(2) Faculty of Pharmacy, Charles University, Akademika Heyrovskeho 1203, 50005 Hradec Kralove, Czech Republic
Correspondence should be addressed to Miroslav Pohanka; email@example.com
Received 22 July 2019; Revised 10 October 2019; Accepted 11 November 2019; Published 1 December 2019
Academic Editor: Charles L. Wilkins
Caption: Figure 1: Scheme of IA cleaving by lipase to acetate and indoxyl and spontaneous creation of blue indigo.
Caption: Figure 2: Concentration curves of Tween (0, 6.25, 12.5, 25, and 50 mmol/l) measured with 10 [micro]l of lipase (200 U) by the spectrophotometer at the wavelength 450 nm in the time range of 0-60 minutes. The experiment was performed under SATP. Error bars indicate the standard deviation for n = 5.
Caption: Figure 3: Concentration lines of IA (0,6.25,12.5,25, and 50 mmol/l) measured by the spectrophotometer at 620 nm wavelength in the time range of 0-30 minutes. Curves belong to the volume 5 [micro]l of lipase (100 U). The experiment was performed under SATP. Error bars indicate the standard deviation for n = 5.
Caption: Figure 4: Concentration lines of IA (0,6.25,12.5,25, and 50 mmol/l) measured by the spectrophotometer at 620 nm wavelength in the time range of 0-30 minutes. Curves belong to the volume 10 [micro]l of lipase (200 U). The experiment was performed under SATP. Error bars indicate the standard deviation for n = 5.
Caption: Figure 5: Coloration of IA in the time range of 0-30 minutes for different IA concentrations (0, 6.25, 12.5, 25, and 50 mmol/l) measured with and without lipase. The experiment was performed under SATP. Error bars indicate the standard deviation for n = 5.
Caption: Figure 6: Presumed position of IA in human pancreatic lipase. Atom color: white = H, red = O, blue = N, and grey (in lipase) and green (in IA) = C. Black line represents the hydrogen bond.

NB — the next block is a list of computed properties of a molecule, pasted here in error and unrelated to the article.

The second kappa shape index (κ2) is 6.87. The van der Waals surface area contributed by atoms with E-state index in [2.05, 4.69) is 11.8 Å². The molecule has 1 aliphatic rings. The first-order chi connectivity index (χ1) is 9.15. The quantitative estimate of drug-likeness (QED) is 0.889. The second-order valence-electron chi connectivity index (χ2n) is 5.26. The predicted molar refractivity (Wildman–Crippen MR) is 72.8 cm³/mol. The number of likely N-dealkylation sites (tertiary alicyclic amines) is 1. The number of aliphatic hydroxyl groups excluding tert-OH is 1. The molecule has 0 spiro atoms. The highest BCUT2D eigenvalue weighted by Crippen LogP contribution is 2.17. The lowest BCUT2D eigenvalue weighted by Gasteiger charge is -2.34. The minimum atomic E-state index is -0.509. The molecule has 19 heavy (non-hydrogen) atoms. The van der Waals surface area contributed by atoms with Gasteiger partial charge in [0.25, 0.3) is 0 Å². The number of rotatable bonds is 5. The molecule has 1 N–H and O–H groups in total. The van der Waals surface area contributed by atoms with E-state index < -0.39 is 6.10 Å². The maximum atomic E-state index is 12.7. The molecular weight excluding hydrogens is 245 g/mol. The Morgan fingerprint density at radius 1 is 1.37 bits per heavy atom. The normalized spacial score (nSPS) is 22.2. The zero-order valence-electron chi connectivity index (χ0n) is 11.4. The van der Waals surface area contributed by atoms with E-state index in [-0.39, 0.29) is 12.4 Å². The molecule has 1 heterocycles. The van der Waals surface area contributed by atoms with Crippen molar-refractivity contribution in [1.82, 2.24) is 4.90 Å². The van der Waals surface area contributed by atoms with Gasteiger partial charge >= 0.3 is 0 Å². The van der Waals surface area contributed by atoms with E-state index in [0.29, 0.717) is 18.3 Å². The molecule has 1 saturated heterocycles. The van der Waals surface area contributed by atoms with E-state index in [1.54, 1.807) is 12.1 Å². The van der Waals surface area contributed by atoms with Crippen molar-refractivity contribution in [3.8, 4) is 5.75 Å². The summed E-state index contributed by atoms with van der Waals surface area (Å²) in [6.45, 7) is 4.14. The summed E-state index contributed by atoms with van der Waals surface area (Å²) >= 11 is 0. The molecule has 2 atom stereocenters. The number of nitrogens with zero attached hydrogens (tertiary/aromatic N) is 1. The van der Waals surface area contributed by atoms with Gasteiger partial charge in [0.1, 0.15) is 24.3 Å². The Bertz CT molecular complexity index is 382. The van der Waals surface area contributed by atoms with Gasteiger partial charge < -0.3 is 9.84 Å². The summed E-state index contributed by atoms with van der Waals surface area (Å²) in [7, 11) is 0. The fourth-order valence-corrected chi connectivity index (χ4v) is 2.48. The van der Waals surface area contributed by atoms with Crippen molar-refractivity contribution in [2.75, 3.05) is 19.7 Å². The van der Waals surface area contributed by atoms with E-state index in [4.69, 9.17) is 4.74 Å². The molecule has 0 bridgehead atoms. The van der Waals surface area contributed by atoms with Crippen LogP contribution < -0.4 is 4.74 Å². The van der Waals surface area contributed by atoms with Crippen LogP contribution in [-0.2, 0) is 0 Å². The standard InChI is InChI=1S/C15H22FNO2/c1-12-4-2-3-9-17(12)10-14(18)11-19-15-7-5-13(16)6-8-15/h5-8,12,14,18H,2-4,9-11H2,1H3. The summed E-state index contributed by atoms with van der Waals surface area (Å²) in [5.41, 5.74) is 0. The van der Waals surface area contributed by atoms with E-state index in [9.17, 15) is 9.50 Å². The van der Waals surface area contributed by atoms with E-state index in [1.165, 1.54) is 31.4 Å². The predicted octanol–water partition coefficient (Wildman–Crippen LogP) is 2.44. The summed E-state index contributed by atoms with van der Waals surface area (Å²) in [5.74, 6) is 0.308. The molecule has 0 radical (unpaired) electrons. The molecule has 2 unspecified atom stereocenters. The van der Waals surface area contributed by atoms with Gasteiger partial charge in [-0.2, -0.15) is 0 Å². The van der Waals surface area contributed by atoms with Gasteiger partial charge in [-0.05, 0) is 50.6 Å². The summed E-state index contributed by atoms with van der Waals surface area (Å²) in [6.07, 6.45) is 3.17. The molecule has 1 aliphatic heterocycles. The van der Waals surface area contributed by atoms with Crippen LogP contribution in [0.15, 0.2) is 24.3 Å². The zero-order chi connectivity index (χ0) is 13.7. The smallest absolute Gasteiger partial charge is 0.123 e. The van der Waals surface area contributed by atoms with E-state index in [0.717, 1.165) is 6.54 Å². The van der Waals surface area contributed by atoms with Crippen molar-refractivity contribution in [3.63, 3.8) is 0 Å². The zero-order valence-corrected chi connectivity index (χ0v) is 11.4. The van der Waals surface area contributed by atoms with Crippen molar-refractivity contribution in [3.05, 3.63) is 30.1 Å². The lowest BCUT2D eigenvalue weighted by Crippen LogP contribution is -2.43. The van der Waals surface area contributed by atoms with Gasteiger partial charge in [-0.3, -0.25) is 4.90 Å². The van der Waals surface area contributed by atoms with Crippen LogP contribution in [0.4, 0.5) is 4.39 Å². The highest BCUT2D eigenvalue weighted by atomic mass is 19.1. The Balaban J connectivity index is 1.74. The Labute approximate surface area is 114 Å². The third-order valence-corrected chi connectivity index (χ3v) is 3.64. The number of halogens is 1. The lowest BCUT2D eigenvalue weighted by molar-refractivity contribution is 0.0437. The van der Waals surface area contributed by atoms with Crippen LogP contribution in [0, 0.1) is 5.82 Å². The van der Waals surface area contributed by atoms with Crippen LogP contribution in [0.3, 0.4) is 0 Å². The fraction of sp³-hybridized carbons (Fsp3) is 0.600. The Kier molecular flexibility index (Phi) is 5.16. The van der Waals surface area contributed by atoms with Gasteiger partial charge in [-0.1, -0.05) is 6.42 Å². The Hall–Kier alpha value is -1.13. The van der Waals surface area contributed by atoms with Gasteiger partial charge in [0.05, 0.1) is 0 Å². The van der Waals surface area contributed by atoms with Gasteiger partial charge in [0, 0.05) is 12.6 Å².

Table 1: Statistic data of concentration curves of Tween in time the range of 0-60 min. Time [K.sub.m] [V.sub.max] R [k.sub.cat] LOD (min) (mmol/l) ([micro]kat) ([s.sup.-1]) (mmol/l) 10 16.4 20.0 0.982 19.2 2.73 20 16.7 20.0 0.997 19.2 1.45 30 13.9 10.0 0.995 9.60 1.25 40 13.1 10.0 0.997 9.60 0.935 50 13.0 10.0 0.998 9.60 0.497 60 12.0 10.0 0.998 9.60 0.380 [K.sub.m]--Michaelis-Menten constant, [V.sub.max]--maximum velocity, R--correlation coefficient, [k.sub.cat]--turnover number, LOD--limit of detection. The values belong to the volume 10 [micro]l of lipase (200 U). Table 2: Statistic data of concentration curves of IA in the time range of 0-30 min. Time [K.sub.m] [V.sub.max] [k.sub.cat] LOD (min) (mmol/l) (nkat) R (sc1) (mmol/l) 10 13.6 95.1 0.998 0.183 3.67 15 12.3 84.7 0.999 0.163 3.15 20 11.2 74.0 0.999 0.142 3.00 25 10.4 65.7 0.999 0.126 2.89 30 9.85 59.1 0.999 0.114 2.78 [K.sub.m]--Michaelis-Menten constant, [V.sub.max]--maximum velocity, R--correlation coefficient, [k.sub.cat]--turnover number, LOD--limit of detection. The values belong to the volume 5 [micro]l of lipase (100 U). Table 3: Statistic data of concentration curves of IA in the time range of 0-30 min. Time [K.sub.m] [V.sub.max] R [k.sub.cat] LOD (min) (mmol/l) (nkat) ([s.sub.-1]) (mmol/l) 10 9.27 163 0.999 0.157 0.209 15 9.16 133 0.999 0.127 0.122 20 8.72 113 0.999 0.108 0.102 25 8.12 96.5 0.999 0.093 0.100 30 8.49 90.3 0.999 0.087 0.092 [K.sub.m]---Michaelis-Menten constant, [V.sub.max]--maximum velocity, R--correlation coefficient, [k.sub.cat--turnover] number, LOD--limit of detection. The values belong to the volume 10 [micro]l of lipase (200 U). Table 4: Facts about IA and human pancreatic lipase interaction predicted by the in silico method. Parameter Findings Predicted binding -2092 J/mol energy Predicted interactions H-bond: Leu 78 [pi]-[pi] interaction: Trp 85, His 151, Phe 267
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|Title Annotation:||Research Article|
|Author:||Valek, Tomas; Kostelnik, Adam; Valkova, Pavla; Pohanka, Miroslav|
|Publication:||International Journal of Analytical Chemistry|
|Date:||Dec 1, 2019|